What’s on Your iPad: Lee Sandstead

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Lee Sandstead iPad home screen

What’s on Your iPad? A simple question but one that leads to some fascinating answers. This is another installment of our now-regular series of What’s on Your iPad posts. I enjoy these a lot because I love seeing how people put their iPads to use – and I find them a great resource for discovering new apps.

Today’s I’m excited to say that the answers are from Lee Sandstead – the author of the excellent iBook title Cleaning Mona Lisa, which I reviewed recently and was hugely impressed with. Here’s more bio information on Lee:

Lee Sandstead is an art historian living in southern Virginia.  With the release of his first iBook, #1 iTunes international best- seller Cleaning Mona Lisa, Lee has firmly embraced the Apple Universe.  He discovered art in his early 20s, and ever since, he has been on one amazing art adventure after another.  He is host of Travel Channel’s Art Attack with Lee Sandstead, which secured a Daytime Emmy nomination in 2009.

As you read this, Lee is walking 1,100 miles in 67 days along the medieval pilgrimage trail Camino de Santiago to document ecclesiastical art and architecture.  

He has taken his iPad.

Here are Lee’s answers – questions are in regular text, Lee’s answers are in block quotes:

Which iPad model do you use? (original or iPad 2, Wi-Fi or Wi-Fi___33 + 3G, storage size) Any particular reasons for choosing this model?

I have been using the iPhone since its second generation.  When Apple introduced the iPad, I was not an early adopter, because I already had a very nice laptop, great computer, two iPhones, tons of camera equipment, etc.  So I wasn’t looking for yet another piece of technology. 

When Apple released their latest iPad, I seriously considered it for the retina display, but I was disappointed with the battery recharge time.  I am leaving June 12 for two months to walk 1,100 miles of the Camino de Santiago through Europe, while working on my next iBook and teaching an online class.  But I’ll be sleeping in churches, monasteries, small hostels and “albergues.”  Public places where power is not readily available.  Basically, for logistical reasons, I need something that charges must faster than the new iPad, so I purchased a refurbished iPad 2 from Apple for $349.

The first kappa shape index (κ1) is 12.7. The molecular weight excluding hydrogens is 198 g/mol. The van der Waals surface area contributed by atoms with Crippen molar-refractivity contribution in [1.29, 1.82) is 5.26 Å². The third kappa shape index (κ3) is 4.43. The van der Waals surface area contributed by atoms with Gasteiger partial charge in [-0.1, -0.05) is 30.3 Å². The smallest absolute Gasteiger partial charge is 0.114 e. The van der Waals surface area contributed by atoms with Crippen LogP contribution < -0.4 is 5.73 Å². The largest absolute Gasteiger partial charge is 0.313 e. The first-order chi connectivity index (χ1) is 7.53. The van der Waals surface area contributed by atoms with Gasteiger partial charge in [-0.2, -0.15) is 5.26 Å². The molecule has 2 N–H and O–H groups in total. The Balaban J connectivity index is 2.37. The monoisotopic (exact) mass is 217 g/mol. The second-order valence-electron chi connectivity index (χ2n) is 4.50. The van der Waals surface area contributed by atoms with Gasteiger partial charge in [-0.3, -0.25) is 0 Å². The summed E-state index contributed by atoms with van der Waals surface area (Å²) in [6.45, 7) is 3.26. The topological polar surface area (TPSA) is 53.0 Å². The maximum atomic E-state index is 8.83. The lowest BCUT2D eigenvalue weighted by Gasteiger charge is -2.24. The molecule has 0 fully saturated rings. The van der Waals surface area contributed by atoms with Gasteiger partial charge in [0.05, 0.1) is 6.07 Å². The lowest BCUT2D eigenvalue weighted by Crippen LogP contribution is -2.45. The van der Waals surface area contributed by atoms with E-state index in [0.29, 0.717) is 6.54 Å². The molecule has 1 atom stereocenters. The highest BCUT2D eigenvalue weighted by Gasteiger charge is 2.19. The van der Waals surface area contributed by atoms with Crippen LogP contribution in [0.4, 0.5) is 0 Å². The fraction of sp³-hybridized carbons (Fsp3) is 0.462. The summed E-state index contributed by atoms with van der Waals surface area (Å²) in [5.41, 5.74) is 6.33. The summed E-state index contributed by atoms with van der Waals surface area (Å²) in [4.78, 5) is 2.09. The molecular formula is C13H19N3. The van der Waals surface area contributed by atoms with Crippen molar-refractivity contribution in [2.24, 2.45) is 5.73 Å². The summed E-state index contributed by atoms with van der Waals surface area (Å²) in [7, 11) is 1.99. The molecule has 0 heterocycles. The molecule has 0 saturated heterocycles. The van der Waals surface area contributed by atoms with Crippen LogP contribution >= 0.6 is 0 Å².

Do you use any sort of case with the iPad? If so, which one/s and why?

After a great deal of research and being introduced to an incredible industry—building covers for iOS products—I went with this case because I found it on sale for $9.99.  Lovely case.  I don’t like scratches, so I put my iPad in this for travel.
http://www.xtrememac.com/Products/Cases/Cases-for-iPad–iPad-21/Leather-Slip-Sleeve1/Thin-Sleeve-for-iPad–iPad-2/

What’s on your iPad dock currently? Do these apps pan out as your most frequently used?

Settings, safari, mail, messages, photos, music.

I use all of these fairly regularly, except for “music.”  While I rarely use the camera on the iPad to take pictures, I take tons of screen shots every day.  If I see a recipe I like—screen shot.  If I see an interesting news story—screen shot.  If I see an interesting room in a house—screen shot.  If I see a great graphic from a documentary—screen shot.  My photo albums are filled with screen shots from movies, maps, books, clothing products, houses, etc.

What are some of your other most-used apps / what’s on your first home screen? (and any reasons why you’d like to offer)

My first page is my basic apps that I use the most—mail, contacts, calendar, calculator, notes, etc.  My second page is solely for the media sites that I visit the most.

How do you arrange your home screens? Do you use folders at all / heavily?

I do not use the folders at all: I do not like how they look.  I love the look of icons.  I arrange my pages according to themes “most used,” “media,” “productivity,” “games.”

What are some of your most used productivity apps on the iPad? Any that you use for work?

Pages. Mail. Safari. Calendars. eWallet. PDF Reader. KAYAK. iTunes Connect Mobile.